php_fastcgi unix//run/php/php.sock {
	env SERVER_PORT 443
}

Anyways, I wanted to elaborate because I don’t consider overriding it in the config as the right solution, because it’s just a hack. Caddy should be setting it correctly (and will at some point in the future when we implement a change to do so), and your PHP app should probably use some other mechanism instead.

3 Likes

This. Thank you. I was going batty because phpinfo() was showing me a blank for $_Server[‘Server_Port]!!! I knew the php-fpm setup worked in the past.

So then I was thinking it was a v2 issue. I had to take a hiatus from caddy for a bit because one of the Mac security releases refused to allow it to attach to privileges ports. So I missed out on most of v1 but was a long time user of pre-v1 releases and loved it.

That’s all resolved and meanwhile I have my old environment all running again - but this pesky bug is playing games with Wordpress and specifically jetpack connectivity and the Rest API. Wordpress core took some weird turns over the years to guess port numbers and in this case, I’m getting a weird security trigger because it can’t figure the port out.

I’ll use the hack you provided for now because it’ll settle all the site health issues and connectivity security for now. I’ll try it and let you know if it works!

Cheers,

John

Who now has to update all the cache control stuff for v2 also!!! :slight_smile:

1 Like

Huh? I’ve (obviously) used Caddy v1 without any problems on low ports, and I use macOS (probably not for much longer though, sigh). Am curious what you mean here.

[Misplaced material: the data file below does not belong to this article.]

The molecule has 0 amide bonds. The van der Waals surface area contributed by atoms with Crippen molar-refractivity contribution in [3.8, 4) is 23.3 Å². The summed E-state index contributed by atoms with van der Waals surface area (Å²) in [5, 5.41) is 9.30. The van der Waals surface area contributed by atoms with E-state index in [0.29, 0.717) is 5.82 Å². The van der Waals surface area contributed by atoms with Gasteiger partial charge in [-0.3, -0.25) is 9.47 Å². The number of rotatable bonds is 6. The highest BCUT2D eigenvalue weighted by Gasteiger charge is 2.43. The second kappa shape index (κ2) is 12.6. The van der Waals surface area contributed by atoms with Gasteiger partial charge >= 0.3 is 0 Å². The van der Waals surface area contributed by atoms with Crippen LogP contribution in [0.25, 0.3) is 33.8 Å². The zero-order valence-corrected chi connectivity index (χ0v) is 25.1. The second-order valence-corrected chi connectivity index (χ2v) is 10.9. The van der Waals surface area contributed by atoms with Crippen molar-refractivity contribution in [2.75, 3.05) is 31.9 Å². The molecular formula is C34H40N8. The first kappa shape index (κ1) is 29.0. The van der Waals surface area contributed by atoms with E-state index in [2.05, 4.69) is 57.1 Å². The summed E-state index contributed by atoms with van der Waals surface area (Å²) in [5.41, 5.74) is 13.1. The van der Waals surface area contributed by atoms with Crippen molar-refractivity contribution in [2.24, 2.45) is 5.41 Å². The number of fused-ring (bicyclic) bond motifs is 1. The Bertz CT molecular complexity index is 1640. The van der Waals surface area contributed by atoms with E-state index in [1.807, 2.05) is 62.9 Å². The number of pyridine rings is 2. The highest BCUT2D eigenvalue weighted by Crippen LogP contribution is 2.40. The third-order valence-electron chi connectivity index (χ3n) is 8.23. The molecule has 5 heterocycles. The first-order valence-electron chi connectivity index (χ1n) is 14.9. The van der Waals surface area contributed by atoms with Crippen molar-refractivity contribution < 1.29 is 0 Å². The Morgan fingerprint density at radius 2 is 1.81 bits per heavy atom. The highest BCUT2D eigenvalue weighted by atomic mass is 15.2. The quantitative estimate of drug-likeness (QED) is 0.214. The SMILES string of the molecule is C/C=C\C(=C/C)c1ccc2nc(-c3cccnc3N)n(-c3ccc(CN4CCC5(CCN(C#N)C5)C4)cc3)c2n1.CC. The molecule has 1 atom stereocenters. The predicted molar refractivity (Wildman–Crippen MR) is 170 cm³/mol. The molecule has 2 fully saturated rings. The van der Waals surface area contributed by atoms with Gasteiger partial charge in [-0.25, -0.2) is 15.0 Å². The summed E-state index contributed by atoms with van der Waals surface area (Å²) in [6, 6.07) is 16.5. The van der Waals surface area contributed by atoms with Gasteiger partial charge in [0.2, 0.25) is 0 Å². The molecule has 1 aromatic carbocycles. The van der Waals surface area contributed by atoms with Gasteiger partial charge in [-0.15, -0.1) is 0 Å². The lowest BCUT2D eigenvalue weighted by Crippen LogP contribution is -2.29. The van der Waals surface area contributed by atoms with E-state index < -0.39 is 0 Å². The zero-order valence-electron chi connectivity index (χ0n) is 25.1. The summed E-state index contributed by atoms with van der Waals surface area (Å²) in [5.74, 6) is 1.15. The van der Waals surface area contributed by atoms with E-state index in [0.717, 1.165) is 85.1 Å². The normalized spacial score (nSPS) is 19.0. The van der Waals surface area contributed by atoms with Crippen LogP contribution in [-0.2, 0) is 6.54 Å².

My old threads. I was never able to get it to work. V2 does it though ! Hooray!!

Okay… in order to make Jetpack and Wordpress happy, I had to hack this a bit further. Once I got the env SERVER_PORT set, it showed in phpinfo, but wordpress was still complaining…

So I noticed that the forwarded_port was still blank. so, I went one further on the hack scale, and I changed the header_up directive in the php-fastcgi block to be a static 443, also. So this:

header_up X-Forwarded-Port 443

Now, it’s all happy for now. wordpress core lifts what it does from that header info. Because it was also coming up blank, everything was complaining that they could not communicate. Setting a static value has hackingly made it work for now.

THANK YOU!!!

2 Likes

I find that surprising frankly. Other users have had wordpress working with a config as simple as this:

example.com

root * /var/www/html
encode gzip
php_fastcgi unix//run/php/php-version-fpm.sock
file_server

:man_shrugging:

1 Like

it would run, no doubt! And autoupdate would work. It was mostly Jetpack that was complaining – and the REST API.

I doubt most wordpress users care about any of that. If you have jetpack on the site, and connected to wp.com, run the site health Tools >Site Health, and it was displaying a few “non critical” issues, one was the Jetpack Server Port, and the other was that site connectivity was showing “not connected” – this was an issue in the loopback on API calls and the reliance in core to use the server port value.

with it hacked in there as 443, all that is working as expected now.

Now that all of that is working as expected, I can get updates by TLS and SFTP and some of my API callbacks will work right also.

So, yes, not all wordpress is wordpress. :slight_smile: